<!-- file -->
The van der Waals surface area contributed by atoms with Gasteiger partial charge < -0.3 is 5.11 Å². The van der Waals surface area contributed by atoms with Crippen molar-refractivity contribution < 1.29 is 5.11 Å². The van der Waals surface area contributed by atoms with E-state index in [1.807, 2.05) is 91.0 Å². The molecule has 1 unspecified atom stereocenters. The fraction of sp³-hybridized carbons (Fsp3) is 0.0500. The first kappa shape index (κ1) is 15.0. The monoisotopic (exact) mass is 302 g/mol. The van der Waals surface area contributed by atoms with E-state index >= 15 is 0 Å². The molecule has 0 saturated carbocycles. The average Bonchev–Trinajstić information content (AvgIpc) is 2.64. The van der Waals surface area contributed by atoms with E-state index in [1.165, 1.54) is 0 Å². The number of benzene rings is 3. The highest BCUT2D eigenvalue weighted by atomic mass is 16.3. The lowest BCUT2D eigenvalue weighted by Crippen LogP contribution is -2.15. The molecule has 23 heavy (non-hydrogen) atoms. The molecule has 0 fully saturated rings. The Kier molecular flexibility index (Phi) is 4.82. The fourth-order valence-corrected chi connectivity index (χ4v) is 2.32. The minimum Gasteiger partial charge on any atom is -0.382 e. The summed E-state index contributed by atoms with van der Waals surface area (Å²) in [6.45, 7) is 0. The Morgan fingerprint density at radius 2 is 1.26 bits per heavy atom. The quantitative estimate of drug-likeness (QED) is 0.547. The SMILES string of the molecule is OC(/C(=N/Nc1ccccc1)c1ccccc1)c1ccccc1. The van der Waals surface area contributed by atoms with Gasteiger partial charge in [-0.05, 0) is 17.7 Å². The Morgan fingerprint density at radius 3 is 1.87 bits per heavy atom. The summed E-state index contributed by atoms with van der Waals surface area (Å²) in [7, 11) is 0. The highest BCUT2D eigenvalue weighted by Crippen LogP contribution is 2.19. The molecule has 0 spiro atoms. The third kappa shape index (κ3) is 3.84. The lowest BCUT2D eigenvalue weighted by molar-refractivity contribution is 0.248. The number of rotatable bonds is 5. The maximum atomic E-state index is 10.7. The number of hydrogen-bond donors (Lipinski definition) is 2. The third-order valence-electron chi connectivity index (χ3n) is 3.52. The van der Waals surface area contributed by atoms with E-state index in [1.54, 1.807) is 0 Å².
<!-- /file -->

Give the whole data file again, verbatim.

The van der Waals surface area contributed by atoms with Gasteiger partial charge < -0.3 is 5.11 Å². The van der Waals surface area contributed by atoms with Crippen molar-refractivity contribution < 1.29 is 5.11 Å². The van der Waals surface area contributed by atoms with E-state index in [1.807, 2.05) is 91.0 Å². The molecule has 1 unspecified atom stereocenters. The fraction of sp³-hybridized carbons (Fsp3) is 0.0500. The first kappa shape index (κ1) is 15.0. The monoisotopic (exact) mass is 302 g/mol. The van der Waals surface area contributed by atoms with E-state index >= 15 is 0 Å². The molecule has 0 saturated carbocycles. The average Bonchev–Trinajstić information content (AvgIpc) is 2.64. The van der Waals surface area contributed by atoms with E-state index in [1.165, 1.54) is 0 Å². The number of benzene rings is 3. The highest BCUT2D eigenvalue weighted by atomic mass is 16.3. The lowest BCUT2D eigenvalue weighted by Crippen LogP contribution is -2.15. The molecule has 23 heavy (non-hydrogen) atoms. The molecule has 0 fully saturated rings. The Kier molecular flexibility index (Phi) is 4.82. The fourth-order valence-corrected chi connectivity index (χ4v) is 2.32. The minimum Gasteiger partial charge on any atom is -0.382 e. The summed E-state index contributed by atoms with van der Waals surface area (Å²) in [6.45, 7) is 0. The Morgan fingerprint density at radius 2 is 1.26 bits per heavy atom. The quantitative estimate of drug-likeness (QED) is 0.547. The SMILES string of the molecule is OC(/C(=N/Nc1ccccc1)c1ccccc1)c1ccccc1. The van der Waals surface area contributed by atoms with Gasteiger partial charge in [-0.05, 0) is 17.7 Å². The Morgan fingerprint density at radius 3 is 1.87 bits per heavy atom. The summed E-state index contributed by atoms with van der Waals surface area (Å²) in [7, 11) is 0. The highest BCUT2D eigenvalue weighted by Crippen LogP contribution is 2.19. The molecule has 0 spiro atoms. The third kappa shape index (κ3) is 3.84. The lowest BCUT2D eigenvalue weighted by molar-refractivity contribution is 0.248. The number of rotatable bonds is 5. The maximum atomic E-state index is 10.7. The number of hydrogen-bond donors (Lipinski definition) is 2. The third-order valence-electron chi connectivity index (χ3n) is 3.52. The van der Waals surface area contributed by atoms with E-state index in [1.54, 1.807) is 0 Å².